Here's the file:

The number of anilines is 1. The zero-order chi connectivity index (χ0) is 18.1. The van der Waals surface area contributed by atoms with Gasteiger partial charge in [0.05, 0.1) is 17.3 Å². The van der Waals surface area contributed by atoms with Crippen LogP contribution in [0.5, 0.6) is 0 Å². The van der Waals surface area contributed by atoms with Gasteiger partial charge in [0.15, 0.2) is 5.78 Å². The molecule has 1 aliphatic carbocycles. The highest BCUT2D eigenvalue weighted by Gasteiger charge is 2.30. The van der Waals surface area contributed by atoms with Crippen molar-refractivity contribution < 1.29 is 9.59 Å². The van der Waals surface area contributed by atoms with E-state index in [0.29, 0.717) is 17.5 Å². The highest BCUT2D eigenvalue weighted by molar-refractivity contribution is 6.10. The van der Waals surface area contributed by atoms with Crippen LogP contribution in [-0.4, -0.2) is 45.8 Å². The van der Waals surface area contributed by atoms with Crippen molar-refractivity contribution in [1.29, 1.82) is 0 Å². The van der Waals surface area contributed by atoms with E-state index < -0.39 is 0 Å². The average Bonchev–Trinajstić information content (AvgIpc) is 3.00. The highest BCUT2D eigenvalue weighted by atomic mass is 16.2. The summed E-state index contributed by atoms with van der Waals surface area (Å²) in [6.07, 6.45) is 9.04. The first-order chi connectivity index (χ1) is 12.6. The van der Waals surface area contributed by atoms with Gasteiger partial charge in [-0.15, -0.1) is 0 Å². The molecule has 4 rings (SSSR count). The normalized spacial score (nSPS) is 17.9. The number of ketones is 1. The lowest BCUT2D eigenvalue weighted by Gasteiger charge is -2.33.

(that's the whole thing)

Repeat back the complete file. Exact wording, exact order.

The number of anilines is 1. The zero-order chi connectivity index (χ0) is 18.1. The van der Waals surface area contributed by atoms with Gasteiger partial charge in [0.05, 0.1) is 17.3 Å². The van der Waals surface area contributed by atoms with Crippen LogP contribution in [0.5, 0.6) is 0 Å². The van der Waals surface area contributed by atoms with Gasteiger partial charge in [0.15, 0.2) is 5.78 Å². The molecule has 1 aliphatic carbocycles. The highest BCUT2D eigenvalue weighted by Gasteiger charge is 2.30. The van der Waals surface area contributed by atoms with Crippen molar-refractivity contribution < 1.29 is 9.59 Å². The van der Waals surface area contributed by atoms with E-state index in [0.29, 0.717) is 17.5 Å². The highest BCUT2D eigenvalue weighted by molar-refractivity contribution is 6.10. The van der Waals surface area contributed by atoms with Crippen LogP contribution in [-0.4, -0.2) is 45.8 Å². The van der Waals surface area contributed by atoms with Crippen molar-refractivity contribution in [1.29, 1.82) is 0 Å². The van der Waals surface area contributed by atoms with E-state index < -0.39 is 0 Å². The average Bonchev–Trinajstić information content (AvgIpc) is 3.00. The highest BCUT2D eigenvalue weighted by atomic mass is 16.2. The summed E-state index contributed by atoms with van der Waals surface area (Å²) in [6.07, 6.45) is 9.04. The first-order chi connectivity index (χ1) is 12.6. The van der Waals surface area contributed by atoms with Gasteiger partial charge in [-0.15, -0.1) is 0 Å². The molecule has 4 rings (SSSR count). The normalized spacial score (nSPS) is 17.9. The number of ketones is 1. The lowest BCUT2D eigenvalue weighted by Gasteiger charge is -2.33.